Editor’s Note: This post originally appeared on BakerHostetler’s Employment Law Spotlight blog.
As we previously have written, employer use of criminal records and background checks with respect to applicants and employees has been the subject of challenge on the grounds that such checks tend to discriminate against African-American, Hispanic, and male applicants. Indeed, on July 1, a federal court in New York certified a class of unsuccessful Hispanic and African-American applicants alleging the U.S. Census Bureau discriminated against them by requiring applicants to provide the Bureau with detailed information about their prior criminal records and improperly rejecting applicants on the basis of their prior criminal records. Houser v. Pritzker, Case No. 10cv3105-FM (S.D.N.Y. Jul. 1, 2014). Specifically, the plaintiffs are alleging that the Bureau’s policies had a disparate impact on Hispanics and African-Americans because they tend to have higher arrest and conviction rates than whites.
However, as we also have mentioned previously, employers face challenges under the Fair Credit Reporting Act (FCRA) with respect to how they actually use those background checks. In Antoine v. Aaron’s Inc., Case No. 1:14-cv-02120 (N.D. Ga. filed Jul. 3, 2014), an unsuccessful applicant has filed a putative class action against Atlanta-based retailer Aaron’s in Georgia federal court, alleging that Aaron’s violated the FCRA by rejecting applicants or terminating employees without providing them copies of background check reports prior to taking action. Specifically, the named plaintiff, Daniel Antoine, claims he was denied a sales position at an Aaron’s Kansas City location based upon an erroneous report that he had a felony conviction, which was not disclosed to him until after his application was denied. The complaint also alleges that Aaron’s does not provide pre-action copies of background reports to any of its applicants or employees at its 2,000 company-operated and franchised stores.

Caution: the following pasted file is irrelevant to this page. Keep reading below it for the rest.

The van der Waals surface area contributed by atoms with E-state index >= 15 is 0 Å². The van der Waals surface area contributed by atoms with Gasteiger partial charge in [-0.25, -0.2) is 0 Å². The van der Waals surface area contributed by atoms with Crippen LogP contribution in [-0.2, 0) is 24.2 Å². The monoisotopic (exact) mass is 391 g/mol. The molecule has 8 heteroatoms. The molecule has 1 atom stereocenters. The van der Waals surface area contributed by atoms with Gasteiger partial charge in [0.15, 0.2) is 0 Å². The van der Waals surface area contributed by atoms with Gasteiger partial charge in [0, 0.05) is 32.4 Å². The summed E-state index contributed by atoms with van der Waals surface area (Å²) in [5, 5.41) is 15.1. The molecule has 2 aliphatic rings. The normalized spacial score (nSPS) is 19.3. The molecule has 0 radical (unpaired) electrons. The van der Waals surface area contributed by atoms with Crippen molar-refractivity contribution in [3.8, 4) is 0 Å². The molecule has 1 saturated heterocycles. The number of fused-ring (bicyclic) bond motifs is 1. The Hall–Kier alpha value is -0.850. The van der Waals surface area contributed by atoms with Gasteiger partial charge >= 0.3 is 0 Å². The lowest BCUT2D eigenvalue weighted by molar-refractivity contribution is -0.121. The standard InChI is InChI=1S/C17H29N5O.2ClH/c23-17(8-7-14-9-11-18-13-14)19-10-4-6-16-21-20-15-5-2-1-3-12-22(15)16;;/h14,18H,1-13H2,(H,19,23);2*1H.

Antoine’s lawsuit seeks to certify a class of all people who were subject to adverse employment actions by Aaron’s on or after July 1, 2012, based in whole or in part on a consumer report procured by the company, without being provided with a copy of the report. According to the complaint, such a class likely will include hundreds or thousands of members. Antoine seeks statutory damages for the putative class (ranging between $100 and $1,000 per violation) for each of Aaron’s alleged FCRA violations. The suit also asks the court to require Aaron’s to give proper notice, and requests an award of attorneys’ fees and costs.
Antoine, as well as Houser, serves as a reminder that employers need to review their policies and practices concerning background checks with employment counsel. It is important to look at both federal and state laws on this issue. Employers should make certain that they have lawful policies in place, use legally compliant forms and consider only appropriate and current background information on applicants and employees.